At Fresh Tilled Soil we strongly believe that accessibility is a large part of designing a great experience. It’s frustrating to see some designers and developers ignore a large segment of the population, so we host events like Global Accessibility Awareness Day, write articles (like this) and make it part of our everyday life to try and build awareness.
Accessibility isn’t sexy. But, when trying to create a complete experience that works regardless of the way it’s being accessed, it is critically important. It’s part of Progressive Enhancement, it’s part of Responsive Design, it’s part of Universal Design, and it’s part of whatever popular buzzword you want to use (because it’s a large part of the Web).
One of the difficult parts of testing for Accessibility is knowing what’s available (knowing is half the battle). With that in mind I’ve put together a list of the tools we use here at Fresh Tilled Soil to help you fill out your testing suite. I’ve broken it down into two major buckets: Visually Impaired and Deaf & Hard of Hearing. And yes, I triple checked those terms as to not offend anyone, but in case I missed something please send all your vocal complaints to @stevehickeydsgn on Twitter (see what I did there?).
A lot of times if I’m having trouble convincing someone about the importance of accessibility (usually because they don’t see how it will increase profits…) I refer to Karl Groves’ list of accessibility-related lawsuits (last updated 2012) and the value is immediately realized.
HTML best practices
Google’s Shawn Lauriat gave a great presentation about accessibility in complex web applications for Boston’s Accessibility Conference recently, where he said that using semantic HTML gives you a lot of great accessibility features for free (little developer effort). This is why properly using meaningful HTML is so critical.
Here are some basic points that will guide you in creating semantic markup:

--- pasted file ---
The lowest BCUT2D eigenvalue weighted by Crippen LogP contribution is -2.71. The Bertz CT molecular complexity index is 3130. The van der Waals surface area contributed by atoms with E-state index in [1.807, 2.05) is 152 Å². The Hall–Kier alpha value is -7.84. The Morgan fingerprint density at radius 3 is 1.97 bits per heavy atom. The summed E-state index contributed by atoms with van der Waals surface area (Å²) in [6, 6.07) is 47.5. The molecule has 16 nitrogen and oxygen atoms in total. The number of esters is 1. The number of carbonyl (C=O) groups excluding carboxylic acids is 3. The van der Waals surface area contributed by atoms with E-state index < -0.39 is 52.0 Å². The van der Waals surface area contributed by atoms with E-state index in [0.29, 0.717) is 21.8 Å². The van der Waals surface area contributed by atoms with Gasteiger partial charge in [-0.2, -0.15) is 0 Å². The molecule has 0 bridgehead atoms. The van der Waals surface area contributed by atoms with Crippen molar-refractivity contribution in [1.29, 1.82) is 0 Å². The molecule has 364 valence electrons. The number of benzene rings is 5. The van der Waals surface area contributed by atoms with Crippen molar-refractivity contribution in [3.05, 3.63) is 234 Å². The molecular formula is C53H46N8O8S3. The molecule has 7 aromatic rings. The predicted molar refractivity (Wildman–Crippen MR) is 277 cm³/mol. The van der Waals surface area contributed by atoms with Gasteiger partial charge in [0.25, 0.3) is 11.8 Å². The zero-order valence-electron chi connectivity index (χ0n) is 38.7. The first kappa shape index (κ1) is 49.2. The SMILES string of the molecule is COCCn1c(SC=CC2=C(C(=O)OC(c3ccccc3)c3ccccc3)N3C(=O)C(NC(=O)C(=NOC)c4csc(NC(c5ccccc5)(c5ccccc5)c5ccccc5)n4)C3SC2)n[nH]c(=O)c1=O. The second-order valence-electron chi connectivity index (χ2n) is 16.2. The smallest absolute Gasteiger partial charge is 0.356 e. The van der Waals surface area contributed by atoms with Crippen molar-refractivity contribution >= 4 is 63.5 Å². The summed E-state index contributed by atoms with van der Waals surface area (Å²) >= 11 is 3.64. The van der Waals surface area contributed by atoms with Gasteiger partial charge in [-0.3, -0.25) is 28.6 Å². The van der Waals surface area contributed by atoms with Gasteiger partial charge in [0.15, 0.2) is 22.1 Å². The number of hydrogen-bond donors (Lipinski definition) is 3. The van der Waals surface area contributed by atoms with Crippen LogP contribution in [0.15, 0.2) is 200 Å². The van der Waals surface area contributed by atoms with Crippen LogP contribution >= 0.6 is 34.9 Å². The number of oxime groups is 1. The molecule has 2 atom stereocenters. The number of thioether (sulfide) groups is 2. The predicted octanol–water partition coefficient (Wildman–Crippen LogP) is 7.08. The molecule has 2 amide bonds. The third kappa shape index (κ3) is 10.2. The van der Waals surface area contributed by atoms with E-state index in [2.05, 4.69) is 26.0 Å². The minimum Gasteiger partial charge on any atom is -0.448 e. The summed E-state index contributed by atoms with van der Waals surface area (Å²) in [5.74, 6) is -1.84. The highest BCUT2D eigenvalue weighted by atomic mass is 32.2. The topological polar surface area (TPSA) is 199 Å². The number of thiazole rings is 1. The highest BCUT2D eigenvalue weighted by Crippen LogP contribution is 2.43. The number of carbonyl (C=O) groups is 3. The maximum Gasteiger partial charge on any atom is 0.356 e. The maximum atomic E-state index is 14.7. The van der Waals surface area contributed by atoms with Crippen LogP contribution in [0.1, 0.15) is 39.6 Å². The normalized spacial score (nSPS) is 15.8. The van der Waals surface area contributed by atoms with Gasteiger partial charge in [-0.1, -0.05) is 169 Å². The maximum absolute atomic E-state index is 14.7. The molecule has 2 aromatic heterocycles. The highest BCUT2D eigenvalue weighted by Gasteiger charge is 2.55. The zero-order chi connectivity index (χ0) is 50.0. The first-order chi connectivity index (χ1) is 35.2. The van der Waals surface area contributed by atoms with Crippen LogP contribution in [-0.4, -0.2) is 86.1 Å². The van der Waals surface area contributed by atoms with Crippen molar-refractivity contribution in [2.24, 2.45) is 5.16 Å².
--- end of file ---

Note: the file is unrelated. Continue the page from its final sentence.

- Try and use your site/app without a mouse (the basic accessibility test)
- Follow Web standards, use alternative text, and implement semantic markup
- Section 508
- Using ARIA roles
- Progressive enhancement
Screen reading software
Getting good screen reading software is critical. Some of them (JAWS) are really expensive and some are free (NVDA, VoiceOver, ChromeVox). Personally, I like the free ones; besides the obvious cost savings, they are generally more advanced than the paid ones. They’re a great quick litmus test for checking the accessibility of your app or site.
Try out these screen readers:
Visual accessibility doesn’t stop at the blind. There are many other types of visual impairments to keep in mind while designing an experience, including (but not limited to): colorblindness, low vision, contrast loss/blur, glaucoma, and even eye floaters. A lot of these are difficult to simulate, but we’ve found a couple tools that have been extremely helpful.
NoCoffee is a Chrome extension built by our friend Aaron Leventhal, who spoke at Global Accessibility Awareness Day this year. It’s one of my favorite accessibility tools, as it simulates a wide variety of visual disabilities. I very much recommend checking it out.
Here are a couple tools for vision simulation:
Deaf and Hard of Hearing
Accessibility on the Web doesn’t stop at the eyes. In a Web with increasing audio and video media, we need to make sure these resources are accessible without sound. For this reason, we want to be sure that everything we produce has a text-based version as well (captioning for videos and transcripts for audio).
For video, we use Vimeo & Wistia because they have an option to upload a caption document. YouTube has an auto-captioning service, but it leaves a lot to be desired. To generate those caption files (.vtt) we use a service called Speechpad, which (at the time of this writing) only costs $1 per minute… which is awesome.
- Video services that accept captioning
- Speechpad transcription service
- Audio transcripts
- Video captioning
There are, of course, a lot of other types of accessibility to test for, but using this list as a baseline has allowed us to have a reasonable starting point for testing project-to-project. The suite of tools changes a bit every time we use it, but we’ve found over time that creating this list of standards has helped us a great deal. Of course, we hope that it helps you as well!
If you have anything to add to this list, I’d love to hear your thoughts!